3. psteven

    That’s interesting that only 5% of those people with diabetes have type 1. Also, I have never heard of gestational diabetes. Well done.

  4. togas1

    Nice blog! When reading about gestational diabetes I was reminded of my anatomy class senior year. I was surprised when I found out that becoming pregnant can cause diabetes, spinal issues, and anemia. We talked about the three different kinds of spinal issues: scoliosis, lordosis, and kyphosis. Scoliosis is when a person’s back is curved usually in an S shape. Lordosis usually occurs in pregnant women and it is when the spine curves outward causing a woman to stick out her belly. Kyphosis is also known as hunchback and is really common in the elderly. This made me wonder why bringing a life into this world can sometimes be so hard – good luck Dr. Hartley!

    • Jennifer Manfredo

      This is really interesting, Tommy. I never really thought about the fact that lordosis can be caused by pregnancy. I actually have scoliosis and slight kyphosis right now. I mean, I know I’ll already have pregnancy issues because of my Grave’s, but now I might have these other issues too…oh well! You have now made me aware of what could happen. 🙂

  5. camilletan

    My best friend’s endocrinologist told me that if you have the vitamins that are in the capsules, then only 30% of the vitamins go into the body to be used. If you take the chewy vitamins, then it goes up to 90% ! There is such a huge difference between the percentages, its amazing how much of a difference there is. I remember taking Flinstone chewy vitamins when I was a baby!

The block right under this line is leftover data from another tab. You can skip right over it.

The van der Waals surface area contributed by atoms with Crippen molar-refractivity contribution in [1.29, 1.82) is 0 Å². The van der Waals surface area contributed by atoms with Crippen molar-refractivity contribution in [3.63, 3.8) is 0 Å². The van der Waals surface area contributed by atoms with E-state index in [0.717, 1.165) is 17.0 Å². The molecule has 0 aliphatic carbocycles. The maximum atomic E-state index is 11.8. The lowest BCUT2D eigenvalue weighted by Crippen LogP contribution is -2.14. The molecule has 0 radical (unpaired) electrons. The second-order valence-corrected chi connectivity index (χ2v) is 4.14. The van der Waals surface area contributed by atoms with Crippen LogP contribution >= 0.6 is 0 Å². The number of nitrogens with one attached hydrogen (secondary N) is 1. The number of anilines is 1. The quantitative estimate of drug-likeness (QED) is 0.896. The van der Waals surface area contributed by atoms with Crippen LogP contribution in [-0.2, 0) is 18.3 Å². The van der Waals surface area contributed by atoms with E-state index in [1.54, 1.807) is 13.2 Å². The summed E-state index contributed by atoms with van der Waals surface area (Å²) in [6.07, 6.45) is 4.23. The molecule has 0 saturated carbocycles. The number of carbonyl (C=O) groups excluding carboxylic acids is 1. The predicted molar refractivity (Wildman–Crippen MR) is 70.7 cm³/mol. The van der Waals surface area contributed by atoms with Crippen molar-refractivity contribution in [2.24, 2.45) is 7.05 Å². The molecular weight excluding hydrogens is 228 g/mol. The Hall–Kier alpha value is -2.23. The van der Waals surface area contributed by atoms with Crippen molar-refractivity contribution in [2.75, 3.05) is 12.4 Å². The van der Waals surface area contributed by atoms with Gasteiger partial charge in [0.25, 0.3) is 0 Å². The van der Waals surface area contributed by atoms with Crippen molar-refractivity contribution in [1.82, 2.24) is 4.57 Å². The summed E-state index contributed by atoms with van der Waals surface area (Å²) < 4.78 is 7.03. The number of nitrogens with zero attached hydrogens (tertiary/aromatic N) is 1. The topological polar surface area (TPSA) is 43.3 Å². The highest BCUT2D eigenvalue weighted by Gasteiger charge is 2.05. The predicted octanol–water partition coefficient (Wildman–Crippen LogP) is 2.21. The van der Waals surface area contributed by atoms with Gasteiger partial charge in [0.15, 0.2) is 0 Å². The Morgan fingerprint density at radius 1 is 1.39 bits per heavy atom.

6. camilletan

    I’m the best friend Camille speaks of, by the way 🙂 Along with chewy vitamins, other vitamins such as Viactiv are good since they are able to be absorbed more easily into the body.

  7. mgranzella

    I learned a lot from the link for more information on gestational diabetes. Usually the case of gestational diabetes will show up during a woman’s pregnancy and then leave when the pregnancy is over. However, if a woman has had gestational diabetes in any one of her pregnancies, there is a 2/3 chance that she will develop them again in a later pregnancy.
    Also, it was interesting to read that many women if they are diagnosed with gestational diabetes, it may uncover either type 1 or type 2 diabetes within themselves. The website also said that there could be a link between gestational diabetes in pregnant women and type 2 diabetes later on in their lives.

  8. cgalimanis

    I think that gestational diabetes is really interesting. I wonder what is it that causes the mother to become diabetic. I would not anticipate her diet to change much pre and post the 28th week of pregnancy. Glucose levels should remain about the same throughout preganancy if diet stayed fairly constant. Also, I am curious about type 1 diabetes. Does it only occur in kids and young adults or can adults aquire it later in life?

  9. Lauren

    Type 1 diabetes can occur at any age. It used to be called Juvenile diabetes, but because more and more people were being diagnosed with type 1 at later ages, even in their 30s and 40s, it was changed to type 1. Type 1 is more common in children and young adults as their body decides to stop making insulin, but it does happen to older people as well. I even had a cousin that was diagnosed with type 1 at the age of 42! I’m not to sure about the prevalence of it in later ages, or how old the oldest person to ever be diagnosed with type 1 is, but anything is possible these days!